If you grew up in the South, you’re probably a little like me. I was born in Chattanooga Tennessee, but quickly moved to North Georgia to be raised in a deep southern Republican family. Sweet tea is a religion, and Donald Trump pretty much “hung the moon” as my family members might say.
As you can imagine, with Joe Biden taking the election, things around here are pretty tense. While I dance in celebration, my family members feel crushed, angry, and sad. I had dinner at my father’s house the day it was announced and he sat there deflated, not comprehending how his country could have turned against his values. It reminded me of how I felt after the 2016 election. How did we go from Barack Obama to Ronald McDonald?
Politics is not something that’s easy to navigate in my family. Everyone seems to be extremely vocal on their beliefs and for the most part they don’t align with mine. If I allowed their political opinions to dominate my opinion of them as people, I would be left without a family. So, how do I even begin to navigate this? Do I disown my conservative loved ones or do I offer an olive branch? Can it be that simple?
Are there any support groups out there? “I’m Katiee and I’m a liberal at the conservative Thanksgiving table.”
The short answer: yes. But let’s back up just a little bit.
In October of this year, my grandfather passed away from COVID-19. This was devastating for my entire family. I’m the oldest grandchild and during this time I felt I assumed the role of the fourth child. I was at my grandmother’s house every step of the way, helping make funeral plans and big decisions. While I know my father and aunts did much more than me, I feel like I still did a lot. My family are my people. I cannot bear to lose any more time with them. This Thanksgiving will be the first holiday without my grandfather, who I was very, very close to.
My grandfather was the most Republican member of my family, yet we could spend hours “shooting the breeze” as he would say. We chatted for hours about books, debated about the ethics of journalism, and played our favorite music for each other. Politics just didn’t seem to be important because quality time and love would always be the priority. If I had let my grandfather’s views impact our relationship, I wouldn’t have gotten to spend that time with him, so I don’t regret it.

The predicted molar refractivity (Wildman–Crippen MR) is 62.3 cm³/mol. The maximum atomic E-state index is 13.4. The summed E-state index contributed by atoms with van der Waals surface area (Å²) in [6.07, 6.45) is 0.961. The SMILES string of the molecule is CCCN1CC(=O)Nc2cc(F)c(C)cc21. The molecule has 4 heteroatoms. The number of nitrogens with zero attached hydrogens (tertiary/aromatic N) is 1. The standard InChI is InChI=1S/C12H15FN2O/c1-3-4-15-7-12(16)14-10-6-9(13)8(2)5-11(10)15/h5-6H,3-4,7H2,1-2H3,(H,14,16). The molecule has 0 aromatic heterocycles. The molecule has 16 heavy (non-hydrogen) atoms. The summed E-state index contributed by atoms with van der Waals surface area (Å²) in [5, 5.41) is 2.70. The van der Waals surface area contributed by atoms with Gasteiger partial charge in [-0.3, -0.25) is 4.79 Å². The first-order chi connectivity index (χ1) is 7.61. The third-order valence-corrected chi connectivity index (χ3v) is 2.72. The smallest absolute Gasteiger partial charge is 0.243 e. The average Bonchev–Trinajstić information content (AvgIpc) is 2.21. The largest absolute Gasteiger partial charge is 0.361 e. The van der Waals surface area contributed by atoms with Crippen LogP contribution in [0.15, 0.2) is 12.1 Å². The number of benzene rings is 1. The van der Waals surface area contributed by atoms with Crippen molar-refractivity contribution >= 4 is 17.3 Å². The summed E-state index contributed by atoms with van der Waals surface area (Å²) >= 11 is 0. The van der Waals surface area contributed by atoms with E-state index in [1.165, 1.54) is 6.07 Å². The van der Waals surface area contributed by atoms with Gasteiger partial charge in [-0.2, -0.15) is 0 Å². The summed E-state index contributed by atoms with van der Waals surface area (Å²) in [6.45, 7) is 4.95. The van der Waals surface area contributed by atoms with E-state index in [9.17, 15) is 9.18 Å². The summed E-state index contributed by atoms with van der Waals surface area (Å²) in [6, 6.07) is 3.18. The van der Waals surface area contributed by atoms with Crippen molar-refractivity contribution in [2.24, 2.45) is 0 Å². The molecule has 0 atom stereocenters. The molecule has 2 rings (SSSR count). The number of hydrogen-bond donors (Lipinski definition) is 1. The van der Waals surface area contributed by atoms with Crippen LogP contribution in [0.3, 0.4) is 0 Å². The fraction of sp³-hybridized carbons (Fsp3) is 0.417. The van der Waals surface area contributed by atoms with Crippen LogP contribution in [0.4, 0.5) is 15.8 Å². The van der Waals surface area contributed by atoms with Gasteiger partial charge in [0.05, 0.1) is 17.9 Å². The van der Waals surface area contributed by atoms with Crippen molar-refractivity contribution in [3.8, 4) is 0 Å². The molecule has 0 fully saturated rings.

The key is to have an open mind and a sense of humor.
Growing up in the South, you are saturated with conservative politics. From being in the Bible Belt, to seeing a Confederate flag on every corner, you realize quickly that Georgia and Atlanta are two separate entities. However, when you listen to your loved ones discuss their political beliefs, you can start to glean exactly where they’re coming from. It’s like “Gone with the Wind” meets “Birth of a Nation.” Lots of smiles and gravy but not much progress. There used to be a cordiality to it all but the divisiveness is jarring. No jam intended.
I could see that my grandparents were raised in a way that created a conservative environment for them, and they proceeded to raise their children the same way. I understand their views on money, taxes, and the like. As they tell me what they believe, I download that information, and share my opinion too. Same thing goes with my conservative father and brother as well. We have open, healthy discussions, and that’s the trick. We don’t love each other any less, but we move on and we grow.
When big family events roll around, politics does seem to come up quite often. I know that the election is still fresh, and my family is going to have some thoughts on it. So, I’m prepared. I’ve done my research on all the candidates, and formed my opinions on what I value, and voted accordingly. I don’t think it’s any secret I’m more liberal, as I get teased about it from family constantly. However, I choose to have an open mind, and I’m willing to listen to anything that they throw my way. I love them, and they are all incredibly smart people I’m honored to have in my life. They deserve the opportunity to share, just as I do. You know, within reason.
The basis of politics is education. If you’re well researched on your candidates, what they stand for and the plans they have, you can make an informed voting decision. A lot of southerners tend to follow along with what their family says, rather than educating themselves and forming their own opinions. That’s the name of the game, but you can be prepared. Know your stuff and come at it compassionately. Stay calm and be open to a healthy discussion. 2020 demonstrated the impact of blindly voting based by party. It tugged at all of our heartstrings.
If you’ve made it this far and you’re wondering what in the world to do on Thanksgiving, I’ll tell you. Avoid it. Give new meaning to the word stuffing as you keep your mouth full and shut between bites! Enjoy the time with your loved ones, and be thankful they are still here on this planet. We are going through so much this year. Tell your loved ones how much you love them and how much they matter. You never know what day could be their last, and sometimes you have to put your differences aside.
For one day. Just one. Then, maybe, open the floor for some healthy dialogue where you both have the opportunity to share, download, and understand. Sometimes it’s as simple as that. Oh, and volunteer to pour the wine! A splash for you! A splash for me! Make that sweet tea with a twist!